In 2017 1,617,597 people were involved in vehicle crashes in the Texas transportation system, killing almost 3,800 of them and severely injuring 17,956 of them. About 1,700 times a day people are involved in a crash somewhere in Texas – on average every 51 seconds. An average day in the Texas transportation system takes ten lives and leaves 50 people with life-changing serious injuries like brain damage or loss of a limb.
A problem with the Texas transportation system is the way we talk about it. Referring to crashes as “accidents” leaves mistaken impressions. It makes it seem accidents are inevitable and removes responsibility from individual decisions as well as decisions we as a society make through our transportation decision making system, especially road design.
The recent Crash Not Accident movement was launched in New York City by a group called Families for Safe Streets, led by several mothers and fathers whose children were killed in traffic crashes. They launched a pledge that explains their reasoning for replacing “accident” with “crash” and have worked extensively with media and public officials to change the way we talk about crashes.
However, this concept has a further back history, beginning at the National Highway Traffic Safety Administration (NHTSA) in a 1997 formal statement. This statement explained that several Federal agencies were collaborating together on a “goal to eliminate ‘accident’ from the agencies’ vocabulary. In this manner, attention will be focused on causes of crashes, and what can be done to prevent collisions and the resulting injuries.”
What can we do?
Farm&City, along with partners from across the state supporting the Vision Zero Texas legislative agenda, are promoting a bill that would simply change every instance of the term “accident” in the Texas transportation code to “crash.” The bill has yet to be filled, but we expect it to be identical to one filed last session, HB 4243, filed by Representative J.M. Lozano. This post will be updated as soon as a new bill is filed.
We need to take collective responsibility for the dangers of our transportation system. Every use of the term “accident” when referring to a traffic crash in the Texas transportation code can and should be changed to “crash” to bring the code up to date to standards already in use by TXDOT and other states.
There are numerous stories and on this simple change – here are just a few:
- Does it Matter if We Call Crashes ‘Accidents’?
- It’s no accident: Advocates want to speak of car ‘crashes’ instead
- Why we need to change the way we talk about traffic deaths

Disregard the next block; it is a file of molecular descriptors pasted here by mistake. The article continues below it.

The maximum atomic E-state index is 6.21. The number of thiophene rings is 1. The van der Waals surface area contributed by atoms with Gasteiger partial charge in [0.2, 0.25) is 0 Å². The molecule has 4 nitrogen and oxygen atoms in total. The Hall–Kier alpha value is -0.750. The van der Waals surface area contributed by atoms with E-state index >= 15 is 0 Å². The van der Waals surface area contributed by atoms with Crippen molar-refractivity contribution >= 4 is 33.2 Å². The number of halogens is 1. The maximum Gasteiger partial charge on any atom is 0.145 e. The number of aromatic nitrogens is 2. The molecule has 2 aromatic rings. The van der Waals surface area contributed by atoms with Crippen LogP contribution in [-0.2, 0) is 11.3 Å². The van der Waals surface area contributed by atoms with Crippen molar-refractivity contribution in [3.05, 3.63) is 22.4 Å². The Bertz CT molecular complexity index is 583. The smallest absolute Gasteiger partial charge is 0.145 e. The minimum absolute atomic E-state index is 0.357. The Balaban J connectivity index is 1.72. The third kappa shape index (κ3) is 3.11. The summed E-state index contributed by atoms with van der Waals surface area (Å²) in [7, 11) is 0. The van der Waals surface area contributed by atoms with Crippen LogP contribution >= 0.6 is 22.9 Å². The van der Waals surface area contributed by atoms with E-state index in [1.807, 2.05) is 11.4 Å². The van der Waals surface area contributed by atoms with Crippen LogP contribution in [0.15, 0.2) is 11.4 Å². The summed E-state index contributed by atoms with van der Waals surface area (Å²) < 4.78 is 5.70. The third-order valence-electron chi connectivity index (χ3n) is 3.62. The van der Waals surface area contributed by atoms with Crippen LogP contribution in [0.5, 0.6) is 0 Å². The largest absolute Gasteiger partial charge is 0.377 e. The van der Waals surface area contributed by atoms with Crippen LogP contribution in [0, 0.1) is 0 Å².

And even research showing the impacts of using crash as opposed to accident. According to several recent studies, how we talk about traffic crashes impacts how the public perceives crashes and appropriate policy responses.
Professor Tara Goddard at Texas A&M and others have looked at this through a series of research papers, including “Does news coverage of traffic crashes affect perceived blame and preferred solutions? Evidence from an experiment” published in Transportation Research Interdisciplinary Perspectives, Volume 3, December 2019
Families of victims of traffic violence deserve this fix.
Farm&City is working with community groups, nonprofits, elected officials, activists, citizens, and private companies to support the Vision Zero Texas legislative agenda. The Texas legislature is now more aware than ever before of the tragic toll of traffic crashes on Texas families. We need to gather a dedicated core of citizen advocates from across the state to get these common sense bills passed and signed by Governor Abbott, this year. You can help save lives on our streets.
We are looking to put together volunteer leadership teams of 5-8 people to help actively shepherd each bill through the legislative process. We are also looking for interested groups, organizations, companies, governments or elected officials to sign on as sponsors, and representative members to join our pool of volunteer advocates.
First Meeting: Vision Zero Texas volunteer leaders Thursday, January 28th, 4pm CST
During this meeting you will have the chance to select the particular bill you wish to help shepherd through the legislative process, and join the fellow members of your team in break out groups.
You can also help pass the Vision Zero Texas legislative agenda by donating to Farm&City today
Farm&City is a small 501c3 nonprofit that relies upon our ability to collaborate across the state and empower citizen volunteers to do bigger things than our budget would make seem possible. The more that we can build a solid foundation for this charitable organization, the better job we can do bringing more volunteers into this work, and making our collective actions effective.
Can we count on your support today to pursue this ambitious state and local Vision Zero agenda to end traffic deaths and serious injuries in Texas?